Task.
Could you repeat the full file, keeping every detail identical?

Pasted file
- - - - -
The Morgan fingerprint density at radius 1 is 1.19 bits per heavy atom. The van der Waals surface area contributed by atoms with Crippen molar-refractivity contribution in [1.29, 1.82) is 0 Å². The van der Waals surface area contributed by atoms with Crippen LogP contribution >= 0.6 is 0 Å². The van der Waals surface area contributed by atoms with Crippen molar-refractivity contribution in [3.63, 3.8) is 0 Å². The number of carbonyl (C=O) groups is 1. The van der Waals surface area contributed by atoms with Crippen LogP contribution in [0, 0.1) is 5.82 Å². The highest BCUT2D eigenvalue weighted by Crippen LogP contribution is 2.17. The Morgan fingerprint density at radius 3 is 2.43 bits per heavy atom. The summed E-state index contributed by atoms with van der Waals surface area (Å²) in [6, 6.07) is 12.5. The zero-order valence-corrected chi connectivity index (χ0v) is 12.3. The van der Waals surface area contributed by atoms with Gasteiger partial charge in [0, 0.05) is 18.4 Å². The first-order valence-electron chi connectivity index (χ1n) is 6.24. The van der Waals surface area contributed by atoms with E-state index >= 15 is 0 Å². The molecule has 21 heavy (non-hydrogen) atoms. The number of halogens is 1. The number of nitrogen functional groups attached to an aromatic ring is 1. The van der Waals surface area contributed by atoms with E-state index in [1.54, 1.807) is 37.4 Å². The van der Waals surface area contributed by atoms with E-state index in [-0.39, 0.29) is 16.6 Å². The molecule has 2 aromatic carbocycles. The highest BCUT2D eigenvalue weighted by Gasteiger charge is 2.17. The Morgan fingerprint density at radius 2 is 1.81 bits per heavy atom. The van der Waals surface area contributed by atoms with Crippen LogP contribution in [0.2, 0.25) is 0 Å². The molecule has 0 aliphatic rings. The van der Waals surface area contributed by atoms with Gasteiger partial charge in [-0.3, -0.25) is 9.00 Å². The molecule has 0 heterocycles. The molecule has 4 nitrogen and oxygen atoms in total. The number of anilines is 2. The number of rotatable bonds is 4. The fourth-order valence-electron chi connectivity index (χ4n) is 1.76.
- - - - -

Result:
The Morgan fingerprint density at radius 1 is 1.19 bits per heavy atom. The van der Waals surface area contributed by atoms with Crippen molar-refractivity contribution in [1.29, 1.82) is 0 Å². The van der Waals surface area contributed by atoms with Crippen LogP contribution >= 0.6 is 0 Å². The van der Waals surface area contributed by atoms with Crippen molar-refractivity contribution in [3.63, 3.8) is 0 Å². The number of carbonyl (C=O) groups is 1. The van der Waals surface area contributed by atoms with Crippen LogP contribution in [0, 0.1) is 5.82 Å². The highest BCUT2D eigenvalue weighted by Crippen LogP contribution is 2.17. The Morgan fingerprint density at radius 3 is 2.43 bits per heavy atom. The summed E-state index contributed by atoms with van der Waals surface area (Å²) in [6, 6.07) is 12.5. The zero-order valence-corrected chi connectivity index (χ0v) is 12.3. The van der Waals surface area contributed by atoms with Gasteiger partial charge in [0, 0.05) is 18.4 Å². The first-order valence-electron chi connectivity index (χ1n) is 6.24. The van der Waals surface area contributed by atoms with E-state index >= 15 is 0 Å². The molecule has 21 heavy (non-hydrogen) atoms. The number of halogens is 1. The number of nitrogen functional groups attached to an aromatic ring is 1. The van der Waals surface area contributed by atoms with E-state index in [1.54, 1.807) is 37.4 Å². The van der Waals surface area contributed by atoms with E-state index in [-0.39, 0.29) is 16.6 Å². The molecule has 2 aromatic carbocycles. The highest BCUT2D eigenvalue weighted by Gasteiger charge is 2.17. The Morgan fingerprint density at radius 2 is 1.81 bits per heavy atom. The van der Waals surface area contributed by atoms with Crippen LogP contribution in [0.2, 0.25) is 0 Å². The molecule has 0 aliphatic rings. The van der Waals surface area contributed by atoms with Gasteiger partial charge in [-0.3, -0.25) is 9.00 Å². The molecule has 0 heterocycles. The molecule has 4 nitrogen and oxygen atoms in total. The number of anilines is 2. The number of rotatable bonds is 4. The fourth-order valence-electron chi connectivity index (χ4n) is 1.76.